I must admit I was in the sceptical camp when I first saw the screens of SOR4. Something about them reminded me of the smoothing filter used on the ports of Mega Drive titles to modern systems, where it basically smears Vaseline over the screen to hide the pixel nature. I jumped the gun in judging them though; Streets of Rage 4 looks incredible. Not only are the character designs updated in brilliant ways, but the amount of small visual touches in just amazing; neon lights highlight the all people on screen perfectly according to where they are, the colours pop off screen, the animation is brilliant and really, that’s where it seals the deal. I could watch the idle animations for hours, noticing extra little movements in clothing and hair that just help accentuate the larger than life characters that Axel, Cherry and co are.

But even if the stylised visuals aren’t winning you over, the act of playing surely will. Yes, there’s not all that much to it – we’re still walking to the right and punching everyone in the way – but there’s just the right amount of variety in attacks to stop it becoming tedious. Combos feature more heavily now, encouraging constant attack to bump up the number and it’s resulting score. And while it’d be simple enough to stick to mashing attack, there are little extra touches that reward experimentation. Jumping and attacking is well and good, but hold down as well and we’re treated to an extra attack. Grappling in close means we can wail away for a few hits unaffected, but time it right and we can flip behind them for a few extra hits before throwing them into approaching foes. Using one of each characters specials still drains some of our life bar, but manage to dish out enough standard damage after (and not getting hit) and we can refill it. A new extra attack, governed by collected stars dotted around the levels, smacks foes for massive damage, but we need to be in range lest it go wasted. SOR4 is more than simple enough for new players to get involved, but dig a little deeper and there’s a fun, rewarding flow to the combat that is not only reminiscent of the old titles, but improves on it brilliantly.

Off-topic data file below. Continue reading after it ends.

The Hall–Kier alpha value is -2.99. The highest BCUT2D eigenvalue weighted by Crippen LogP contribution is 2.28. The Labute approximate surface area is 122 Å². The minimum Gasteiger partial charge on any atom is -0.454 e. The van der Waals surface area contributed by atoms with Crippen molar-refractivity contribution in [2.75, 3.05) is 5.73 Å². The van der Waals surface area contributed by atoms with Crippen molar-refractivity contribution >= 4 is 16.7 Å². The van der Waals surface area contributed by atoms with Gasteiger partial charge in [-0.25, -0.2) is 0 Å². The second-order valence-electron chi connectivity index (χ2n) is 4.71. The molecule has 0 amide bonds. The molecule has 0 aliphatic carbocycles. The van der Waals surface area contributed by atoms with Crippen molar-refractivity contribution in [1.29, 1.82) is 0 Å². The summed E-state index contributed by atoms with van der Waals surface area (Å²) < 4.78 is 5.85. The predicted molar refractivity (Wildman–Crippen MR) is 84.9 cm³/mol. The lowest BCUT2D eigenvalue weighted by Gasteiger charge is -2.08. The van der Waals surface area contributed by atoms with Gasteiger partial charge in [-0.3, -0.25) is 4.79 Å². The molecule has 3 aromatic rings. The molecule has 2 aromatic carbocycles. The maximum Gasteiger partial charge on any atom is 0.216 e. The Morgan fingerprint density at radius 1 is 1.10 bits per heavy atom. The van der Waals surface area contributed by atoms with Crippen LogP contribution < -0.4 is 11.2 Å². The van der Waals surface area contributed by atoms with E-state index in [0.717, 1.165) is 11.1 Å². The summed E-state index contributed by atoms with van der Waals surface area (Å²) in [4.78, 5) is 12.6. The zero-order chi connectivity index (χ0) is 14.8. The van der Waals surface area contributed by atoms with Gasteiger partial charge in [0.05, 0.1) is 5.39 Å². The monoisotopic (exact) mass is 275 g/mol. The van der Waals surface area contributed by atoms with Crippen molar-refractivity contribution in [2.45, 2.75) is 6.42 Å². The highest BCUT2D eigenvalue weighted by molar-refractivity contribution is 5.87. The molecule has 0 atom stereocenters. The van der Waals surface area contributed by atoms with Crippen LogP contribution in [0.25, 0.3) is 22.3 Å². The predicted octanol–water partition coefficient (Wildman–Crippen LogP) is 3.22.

There’s very little to dislike then. It can at times be too easy to get cornered, and with no block option we end up seeing our life bar drained before we can do anything about it. 4 player co-op features for local play, but online is sadly limited to 2, though there doesn’t seem to be any real reason for this. But these are minor niggles in an otherwise outstanding product. It’s even a Play Anywhere title, and for once I was able to use this function; my ageing Surface Pro 3 ran it practically flawlessly. And it’s on Gamepass too; it’s been a long wait, but Streets of Rage 4 is doing all it can to make it worthwhile – and it does so successfully.

Conclusion

Whether you’re a fan of the originals or not, Streets of Rage 4 is a blast from start to finish. Satisfying combat, incredible music and visuals and tons to unlock mean this should be sticking around on your hard drive for some time yet. A lack of 4 player online is a disappointment, but otherwise what’s here more than makes up for the long wait.

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This game was tested and reviewed on Xbox. All of the opinions and insights here are subject to that version. Game provided by the publisher.
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Good
  • Incredible visuals
  • Brilliant music and sound effects
  • Combat is not only fun, but deep enough to reward players learning its nuances
  • Plenty to unlock and see
Bad
  • No 4 player online is a shame
10
Incredible
Gameplay - 9.9
Graphics - 10
Audio - 10
Longevity - 9.9
Written by
I've been gaming since Spy vs Spy on the Master System, growing up as a Sega kid before realising the joy of multi-platform gaming. These days I can mostly be found on smaller indie titles, the occasional big RPG and doing poorly at Rainbow Six: Siege. Gamertag: Enaksan

1 Comment

  1. At first, I thought is was OK, but after playing for a while (love the boss rush), I really like the controls – simple, but can be strung together for some great combos (especially when bouncing them off the walls). The controls just feel right. Love Adam Hunter!

    Reply